I’ve been away speaking at Commonwealth conferences for the past 10 days, which were (as usual) a tremendous amount of fun. I even had the chance to take my parents to the last one, in Naples, Florida. They found—and I rediscovered—that there’s no nicer group of people than Commonwealth advisors and staff. I’m tremendously grateful for the opportunity to hang out with these folks, and to show my parents my world.
My conference talk on Sunday morning opened with the quip that I was “preaching a sermon from the book of jobs.” It took a minute for everyone to get it—Sunday mornings being a tough time to listen to an economics lecture—but it did prompt a laugh. Beyond the joke, though, the idea conveys a fundamental reality of the current recovery: what drives the U.S. economy is jobs.
That consumer spending represents more than two-thirds of the economy is common knowledge; the corollary is that consumer spending comes from consumer income, which comes from jobs. If jobs are doing well, the rest of the economy will eventually do well. And, of course, the converse is true as well. This is why employment is a key indicator in my monthly economic update. To understand the economy, we have to understand the jobs picture.
A positive jobs outlook
As I’ve written before, in the past 12 months, the U.S. has created more jobs than in any 12-month period in the 2000s, and more than at any point since 2000, as you can see in the chart below. Not only that, initial unemployment claims—job losses—are at all-time lows, as a proportion of the labor force. Job creation and job retention are both approaching boom levels.
Job openings are equally robust, with available jobs at a higher level than at any time in the 2000s, and at the highest level since 2000. If we subtract the available job openings from the total number of people who are unemployed, we’re back to pre-crisis levels.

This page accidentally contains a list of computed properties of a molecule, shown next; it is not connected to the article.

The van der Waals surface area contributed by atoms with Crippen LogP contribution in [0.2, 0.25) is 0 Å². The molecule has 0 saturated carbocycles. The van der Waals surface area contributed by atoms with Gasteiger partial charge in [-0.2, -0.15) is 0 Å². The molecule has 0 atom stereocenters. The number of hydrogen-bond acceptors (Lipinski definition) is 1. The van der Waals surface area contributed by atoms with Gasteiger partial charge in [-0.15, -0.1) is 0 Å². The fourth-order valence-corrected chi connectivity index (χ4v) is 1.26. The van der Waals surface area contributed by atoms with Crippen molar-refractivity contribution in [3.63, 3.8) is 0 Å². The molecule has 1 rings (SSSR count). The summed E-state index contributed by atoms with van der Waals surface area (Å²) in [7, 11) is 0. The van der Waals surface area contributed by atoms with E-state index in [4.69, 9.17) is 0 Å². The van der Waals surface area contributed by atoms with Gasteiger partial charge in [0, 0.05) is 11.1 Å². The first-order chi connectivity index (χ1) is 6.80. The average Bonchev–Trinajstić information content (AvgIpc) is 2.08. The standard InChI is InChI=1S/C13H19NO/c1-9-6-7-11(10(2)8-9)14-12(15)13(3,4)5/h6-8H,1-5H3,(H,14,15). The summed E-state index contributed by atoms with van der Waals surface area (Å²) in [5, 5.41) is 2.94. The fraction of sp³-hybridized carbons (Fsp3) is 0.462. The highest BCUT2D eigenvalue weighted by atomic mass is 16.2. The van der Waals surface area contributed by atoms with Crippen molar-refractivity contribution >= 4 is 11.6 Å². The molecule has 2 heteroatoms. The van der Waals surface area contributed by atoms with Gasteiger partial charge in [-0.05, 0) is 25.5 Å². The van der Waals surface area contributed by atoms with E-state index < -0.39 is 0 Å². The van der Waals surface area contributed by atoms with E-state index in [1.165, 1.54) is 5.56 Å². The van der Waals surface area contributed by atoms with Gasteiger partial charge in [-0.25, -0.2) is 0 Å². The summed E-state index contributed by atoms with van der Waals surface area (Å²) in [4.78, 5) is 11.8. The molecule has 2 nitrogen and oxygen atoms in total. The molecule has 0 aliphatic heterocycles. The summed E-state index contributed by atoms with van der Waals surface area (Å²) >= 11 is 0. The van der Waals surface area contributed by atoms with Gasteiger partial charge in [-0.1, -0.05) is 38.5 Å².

Finally, looking at the number of people voluntarily quitting their jobs, we see that, once again, we’re at levels that indicate high confidence, consistent with a very strong year like 2005.
But are they good jobs?
Despite all the good news summarized above, the question remains in many minds of whether these are good jobs. That’s a very reasonable concern, so let’s consider both part-time/full-time and the type of jobs.
As you can see in the chart below, although part-time jobs spiked and full-time jobs plunged during the crisis, full-time jobs have since grown significantly, and part-time jobs have actually declined in many periods. On a net basis, almost all of the jobs created in the past several years have been full-time.
Looking at the type of jobs that are being created is a bit more complicated. I chose to take the two highest-paying sectors, education/health and professional services, and compare them with the two lowest-paying, retail and leisure/hospitality. You can see the plunge in job creation during the crisis, but comparing right now with 10 years ago shows that job growth is almost identical in all four sectors. If you were happy with job growth in 2005, you should also be happy now.
What all this means, of course, is that despite short-term corrections and poor data points, the engine driving the economy continues to be strong. Reading the economy really is like looking at the book of jobs. Going forward, this will be the key factor in whether the recovery continues.